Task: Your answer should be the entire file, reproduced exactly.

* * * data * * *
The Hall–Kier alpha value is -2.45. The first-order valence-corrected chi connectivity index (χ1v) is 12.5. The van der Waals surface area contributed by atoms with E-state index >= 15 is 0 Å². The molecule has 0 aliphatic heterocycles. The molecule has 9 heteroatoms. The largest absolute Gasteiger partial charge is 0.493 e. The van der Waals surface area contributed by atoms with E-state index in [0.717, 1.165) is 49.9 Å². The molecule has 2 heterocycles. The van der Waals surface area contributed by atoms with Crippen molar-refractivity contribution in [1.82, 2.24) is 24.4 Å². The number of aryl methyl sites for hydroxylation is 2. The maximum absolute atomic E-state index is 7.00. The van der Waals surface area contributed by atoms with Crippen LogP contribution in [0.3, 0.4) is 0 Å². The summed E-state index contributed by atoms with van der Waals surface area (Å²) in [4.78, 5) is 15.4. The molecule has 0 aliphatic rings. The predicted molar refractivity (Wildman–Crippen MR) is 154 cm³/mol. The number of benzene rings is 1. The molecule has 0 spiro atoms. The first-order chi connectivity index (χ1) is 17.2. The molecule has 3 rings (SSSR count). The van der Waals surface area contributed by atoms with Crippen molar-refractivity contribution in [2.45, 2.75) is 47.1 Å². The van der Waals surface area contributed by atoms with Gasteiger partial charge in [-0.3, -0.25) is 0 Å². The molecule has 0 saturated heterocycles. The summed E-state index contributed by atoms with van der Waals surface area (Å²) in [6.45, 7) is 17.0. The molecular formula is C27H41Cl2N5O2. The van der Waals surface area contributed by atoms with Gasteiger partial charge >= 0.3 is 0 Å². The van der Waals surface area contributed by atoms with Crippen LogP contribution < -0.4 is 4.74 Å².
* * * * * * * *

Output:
The Hall–Kier alpha value is -2.45. The first-order valence-corrected chi connectivity index (χ1v) is 12.5. The van der Waals surface area contributed by atoms with E-state index >= 15 is 0 Å². The molecule has 0 aliphatic heterocycles. The molecule has 9 heteroatoms. The largest absolute Gasteiger partial charge is 0.493 e. The van der Waals surface area contributed by atoms with E-state index in [0.717, 1.165) is 49.9 Å². The molecule has 2 heterocycles. The van der Waals surface area contributed by atoms with Crippen molar-refractivity contribution in [1.82, 2.24) is 24.4 Å². The number of aryl methyl sites for hydroxylation is 2. The maximum absolute atomic E-state index is 7.00. The van der Waals surface area contributed by atoms with Crippen LogP contribution in [0.3, 0.4) is 0 Å². The summed E-state index contributed by atoms with van der Waals surface area (Å²) in [4.78, 5) is 15.4. The molecule has 0 aliphatic rings. The predicted molar refractivity (Wildman–Crippen MR) is 154 cm³/mol. The number of benzene rings is 1. The molecule has 0 spiro atoms. The first-order chi connectivity index (χ1) is 17.2. The molecule has 3 rings (SSSR count). The van der Waals surface area contributed by atoms with Crippen molar-refractivity contribution in [2.45, 2.75) is 47.1 Å². The van der Waals surface area contributed by atoms with Gasteiger partial charge in [-0.3, -0.25) is 0 Å². The molecule has 0 saturated heterocycles. The summed E-state index contributed by atoms with van der Waals surface area (Å²) in [6.45, 7) is 17.0. The molecular formula is C27H41Cl2N5O2. The van der Waals surface area contributed by atoms with Gasteiger partial charge >= 0.3 is 0 Å². The van der Waals surface area contributed by atoms with Crippen LogP contribution < -0.4 is 4.74 Å².